Would also like to know what you mean by a "typical atheist", because most surveys indicate that atheists have a much better than average knowledge of religious texts and doctrines than the average adherent.

  18. Perhaps you have heard of the famous exchange among Napoleon, Laplace, and Lagrange. Napoleon noted that Laplace had written a large volume on the system of the world without mentioning the Creator, and asked why. Laplace replied "I had no need of that hypothesis." Napoleon passed that observation on to Lagrange, who replied that "it is a fine hypothesis. It explains so many things!"

    Clearly you are a Laplacian, but even those who think Lagrange was tongue in cheek ought to attempt to absorb his point.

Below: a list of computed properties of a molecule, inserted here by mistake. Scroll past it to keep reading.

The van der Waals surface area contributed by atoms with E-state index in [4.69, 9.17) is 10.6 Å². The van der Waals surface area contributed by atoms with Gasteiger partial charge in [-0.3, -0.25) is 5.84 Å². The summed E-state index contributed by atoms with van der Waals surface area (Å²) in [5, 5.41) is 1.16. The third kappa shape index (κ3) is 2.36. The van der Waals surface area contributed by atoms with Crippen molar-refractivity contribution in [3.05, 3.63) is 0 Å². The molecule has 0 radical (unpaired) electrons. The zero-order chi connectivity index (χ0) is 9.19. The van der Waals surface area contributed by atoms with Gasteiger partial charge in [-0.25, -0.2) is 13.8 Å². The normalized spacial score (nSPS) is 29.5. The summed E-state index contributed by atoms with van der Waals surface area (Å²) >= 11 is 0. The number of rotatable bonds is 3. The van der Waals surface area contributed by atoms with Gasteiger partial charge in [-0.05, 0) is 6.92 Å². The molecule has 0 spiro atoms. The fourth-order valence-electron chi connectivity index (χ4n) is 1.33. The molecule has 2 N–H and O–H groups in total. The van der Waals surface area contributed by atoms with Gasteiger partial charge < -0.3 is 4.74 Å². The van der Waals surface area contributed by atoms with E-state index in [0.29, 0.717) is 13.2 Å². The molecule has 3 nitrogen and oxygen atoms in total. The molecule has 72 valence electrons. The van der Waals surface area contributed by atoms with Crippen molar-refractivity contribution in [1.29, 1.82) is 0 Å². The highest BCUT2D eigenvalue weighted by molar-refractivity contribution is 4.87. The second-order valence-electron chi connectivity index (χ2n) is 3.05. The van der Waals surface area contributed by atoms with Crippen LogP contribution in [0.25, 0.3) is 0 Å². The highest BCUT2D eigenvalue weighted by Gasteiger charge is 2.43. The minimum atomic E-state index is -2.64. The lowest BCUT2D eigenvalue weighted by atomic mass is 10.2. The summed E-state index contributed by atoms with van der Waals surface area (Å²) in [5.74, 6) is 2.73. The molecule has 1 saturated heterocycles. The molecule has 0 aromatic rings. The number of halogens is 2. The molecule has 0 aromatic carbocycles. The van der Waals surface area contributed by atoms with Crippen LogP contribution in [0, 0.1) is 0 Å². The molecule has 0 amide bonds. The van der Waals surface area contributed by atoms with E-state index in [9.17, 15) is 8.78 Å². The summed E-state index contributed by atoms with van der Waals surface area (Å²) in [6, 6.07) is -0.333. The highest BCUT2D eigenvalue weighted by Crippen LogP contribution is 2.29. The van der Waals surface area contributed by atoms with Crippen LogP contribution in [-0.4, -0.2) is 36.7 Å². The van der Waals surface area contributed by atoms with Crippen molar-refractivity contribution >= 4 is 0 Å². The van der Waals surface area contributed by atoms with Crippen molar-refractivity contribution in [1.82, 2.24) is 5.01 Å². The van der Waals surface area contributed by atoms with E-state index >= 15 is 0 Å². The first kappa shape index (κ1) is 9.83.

19. Sabine, this is a cheap question that's beneath you. Unless all you're looking for is blog traffic.

    1. David,

      If you had read what I wrote, the purpose of asking this question would have become clear to you.

    2. Does it matter if I've read your entire post if your headline gets off all on the wrong foot?

    3. You were questioning my motivation. My blogpost explains my motivation. Yes, that you did not read it and still asked is your fault, not mine.

    4. Posing such questions doesn't appear to help my blog.

  20. //"I am not sure what sense it makes to postulate the existence of something that has no observable consequences".//

    Does our consciousness affect the world, or is it all just neurons firing? If latter we still need to feel others exist!

  21. There is a range of thought on this issue. Those who argue for the existence of God tend to point to the idea of “that quiet inner voice” sort of thing. In other words people have subjective experiences that inwardly compel them to believe.